What a difference a day makes: Change in memory for newly learned word forms over 24 hours

Karla K. McGregor

Research output: Contribution to journalArticlepeer-review

24 Scopus citations


Purpose: This study explored the role of time and retrieval experience in the consolidation of word forms.

Method: Participants were 106 adults trained on 16 novel word-referent pairs, then tested immediately and 24 hr later for recognition and recall of word forms. In the interim, tests were repeated 2 hr or 12 hr after training, or not at all, thus varying the amount and timing of retrieval experience.

Results: Recognition accuracy was stable and speed improved over the 24-hr period. But these manifestations of consolidation did not depend on interim retrieval experience; in fact, the 2-hr interim test interfered with improvements in speed. In contrast, the number of word forms recalled increased only with interim retrieval experiences, and the 12-hr interim test was more advantageous to recall than the 2-hr test.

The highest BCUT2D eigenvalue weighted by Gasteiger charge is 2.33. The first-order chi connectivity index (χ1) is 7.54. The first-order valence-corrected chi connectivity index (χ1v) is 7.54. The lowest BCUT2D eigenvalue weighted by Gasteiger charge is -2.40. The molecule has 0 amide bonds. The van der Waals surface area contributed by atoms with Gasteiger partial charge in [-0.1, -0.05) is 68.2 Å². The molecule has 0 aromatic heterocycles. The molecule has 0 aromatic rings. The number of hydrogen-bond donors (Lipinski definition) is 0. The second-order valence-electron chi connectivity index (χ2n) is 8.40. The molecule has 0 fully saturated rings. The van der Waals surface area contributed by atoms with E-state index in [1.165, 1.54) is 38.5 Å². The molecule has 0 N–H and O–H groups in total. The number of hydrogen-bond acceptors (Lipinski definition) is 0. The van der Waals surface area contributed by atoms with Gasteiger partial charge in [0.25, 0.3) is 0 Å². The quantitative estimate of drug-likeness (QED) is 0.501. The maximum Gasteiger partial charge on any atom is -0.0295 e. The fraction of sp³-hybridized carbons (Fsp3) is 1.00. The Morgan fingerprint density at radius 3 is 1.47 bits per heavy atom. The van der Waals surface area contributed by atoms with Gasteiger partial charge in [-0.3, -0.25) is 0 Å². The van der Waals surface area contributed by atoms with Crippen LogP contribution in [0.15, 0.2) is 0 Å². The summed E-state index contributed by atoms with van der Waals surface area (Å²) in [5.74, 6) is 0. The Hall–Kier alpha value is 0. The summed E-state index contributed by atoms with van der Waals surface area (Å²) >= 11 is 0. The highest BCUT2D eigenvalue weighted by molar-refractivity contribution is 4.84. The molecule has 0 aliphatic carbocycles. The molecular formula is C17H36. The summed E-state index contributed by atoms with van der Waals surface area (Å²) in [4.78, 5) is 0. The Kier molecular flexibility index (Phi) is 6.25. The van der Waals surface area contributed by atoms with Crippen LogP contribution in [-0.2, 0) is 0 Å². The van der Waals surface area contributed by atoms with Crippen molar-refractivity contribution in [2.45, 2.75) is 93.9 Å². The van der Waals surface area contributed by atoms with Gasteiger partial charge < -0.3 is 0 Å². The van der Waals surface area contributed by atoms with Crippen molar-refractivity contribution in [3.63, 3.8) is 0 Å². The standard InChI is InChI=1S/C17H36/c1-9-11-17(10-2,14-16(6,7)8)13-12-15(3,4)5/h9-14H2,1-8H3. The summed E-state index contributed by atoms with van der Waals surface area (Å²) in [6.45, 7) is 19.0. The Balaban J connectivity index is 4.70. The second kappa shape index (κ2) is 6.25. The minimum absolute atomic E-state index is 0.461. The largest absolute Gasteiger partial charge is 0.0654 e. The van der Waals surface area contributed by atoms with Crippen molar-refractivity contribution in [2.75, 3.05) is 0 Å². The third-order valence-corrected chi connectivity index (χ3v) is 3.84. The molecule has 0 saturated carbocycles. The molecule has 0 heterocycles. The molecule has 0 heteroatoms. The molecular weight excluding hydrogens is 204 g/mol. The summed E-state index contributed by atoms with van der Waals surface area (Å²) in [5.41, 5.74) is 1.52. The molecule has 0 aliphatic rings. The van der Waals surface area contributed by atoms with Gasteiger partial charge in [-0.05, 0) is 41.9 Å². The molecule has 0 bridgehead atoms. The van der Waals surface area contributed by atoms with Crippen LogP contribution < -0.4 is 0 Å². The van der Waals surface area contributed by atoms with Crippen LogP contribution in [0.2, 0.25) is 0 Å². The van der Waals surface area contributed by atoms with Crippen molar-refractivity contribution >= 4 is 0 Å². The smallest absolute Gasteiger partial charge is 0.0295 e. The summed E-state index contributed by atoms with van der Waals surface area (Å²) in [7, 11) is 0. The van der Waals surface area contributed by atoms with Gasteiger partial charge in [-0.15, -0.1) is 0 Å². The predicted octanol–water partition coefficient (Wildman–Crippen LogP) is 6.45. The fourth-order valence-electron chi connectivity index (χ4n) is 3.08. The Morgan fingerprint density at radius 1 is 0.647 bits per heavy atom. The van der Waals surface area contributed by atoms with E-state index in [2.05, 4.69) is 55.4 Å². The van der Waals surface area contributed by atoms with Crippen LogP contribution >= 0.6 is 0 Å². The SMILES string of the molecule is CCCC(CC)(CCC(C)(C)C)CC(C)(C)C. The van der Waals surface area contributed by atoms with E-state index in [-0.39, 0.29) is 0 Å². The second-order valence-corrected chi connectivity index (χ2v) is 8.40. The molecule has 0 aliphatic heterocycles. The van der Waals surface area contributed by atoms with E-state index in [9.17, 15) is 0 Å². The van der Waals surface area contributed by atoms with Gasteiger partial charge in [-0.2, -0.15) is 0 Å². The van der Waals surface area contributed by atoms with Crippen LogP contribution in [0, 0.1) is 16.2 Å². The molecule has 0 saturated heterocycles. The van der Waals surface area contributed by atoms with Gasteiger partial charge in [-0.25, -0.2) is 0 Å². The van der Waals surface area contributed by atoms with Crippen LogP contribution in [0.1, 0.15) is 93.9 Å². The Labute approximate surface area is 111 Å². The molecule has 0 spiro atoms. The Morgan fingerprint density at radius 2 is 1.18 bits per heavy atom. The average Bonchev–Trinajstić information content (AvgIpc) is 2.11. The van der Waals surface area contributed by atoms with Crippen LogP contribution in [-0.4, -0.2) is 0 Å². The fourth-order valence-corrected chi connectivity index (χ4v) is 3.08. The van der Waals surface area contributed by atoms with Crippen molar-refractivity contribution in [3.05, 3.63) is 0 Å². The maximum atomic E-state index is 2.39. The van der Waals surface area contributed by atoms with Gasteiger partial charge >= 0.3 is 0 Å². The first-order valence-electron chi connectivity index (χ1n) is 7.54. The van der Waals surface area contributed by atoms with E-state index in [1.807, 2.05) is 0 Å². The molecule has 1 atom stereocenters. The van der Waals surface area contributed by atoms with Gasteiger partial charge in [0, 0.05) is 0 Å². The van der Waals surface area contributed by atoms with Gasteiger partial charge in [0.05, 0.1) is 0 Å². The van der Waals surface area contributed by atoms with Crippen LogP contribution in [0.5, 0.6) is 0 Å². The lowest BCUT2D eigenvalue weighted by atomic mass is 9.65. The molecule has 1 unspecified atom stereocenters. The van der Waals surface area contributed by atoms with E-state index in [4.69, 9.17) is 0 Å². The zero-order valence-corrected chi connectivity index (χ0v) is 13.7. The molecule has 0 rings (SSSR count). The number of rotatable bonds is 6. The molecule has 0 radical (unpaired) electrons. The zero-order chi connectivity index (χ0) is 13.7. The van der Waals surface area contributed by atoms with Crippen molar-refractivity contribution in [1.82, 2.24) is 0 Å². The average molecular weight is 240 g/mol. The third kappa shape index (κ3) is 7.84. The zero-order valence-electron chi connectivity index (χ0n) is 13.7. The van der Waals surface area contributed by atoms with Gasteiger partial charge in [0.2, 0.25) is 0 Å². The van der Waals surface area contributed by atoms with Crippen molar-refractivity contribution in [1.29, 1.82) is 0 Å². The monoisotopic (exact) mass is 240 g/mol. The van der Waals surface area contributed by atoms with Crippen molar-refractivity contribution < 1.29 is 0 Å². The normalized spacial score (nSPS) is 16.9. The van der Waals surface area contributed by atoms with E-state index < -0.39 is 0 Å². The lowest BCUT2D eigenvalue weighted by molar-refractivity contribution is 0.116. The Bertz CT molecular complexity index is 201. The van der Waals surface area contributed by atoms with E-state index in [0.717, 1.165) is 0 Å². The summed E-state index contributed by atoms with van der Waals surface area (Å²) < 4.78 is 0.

Conclusions: After a word form is encoded, it can become stronger with time. Retrieval experience can also strengthen the trace, but, if retrieval occurs when the memory is still labile, it can be disruptive. This complex interplay between retrieval experience and time holds implications for measuring learning outcomes and for scheduling practice in classrooms and clinics.

Original languageEnglish (US)
Pages (from-to)1842-1850
Number of pages9
JournalJournal of Speech, Language, and Hearing Research
Issue number5
StatePublished - Oct 1 2014
Externally publishedYes


  • Development
  • Language
  • Memory

ASJC Scopus subject areas

  • Language and Linguistics
  • Linguistics and Language
  • Speech and Hearing


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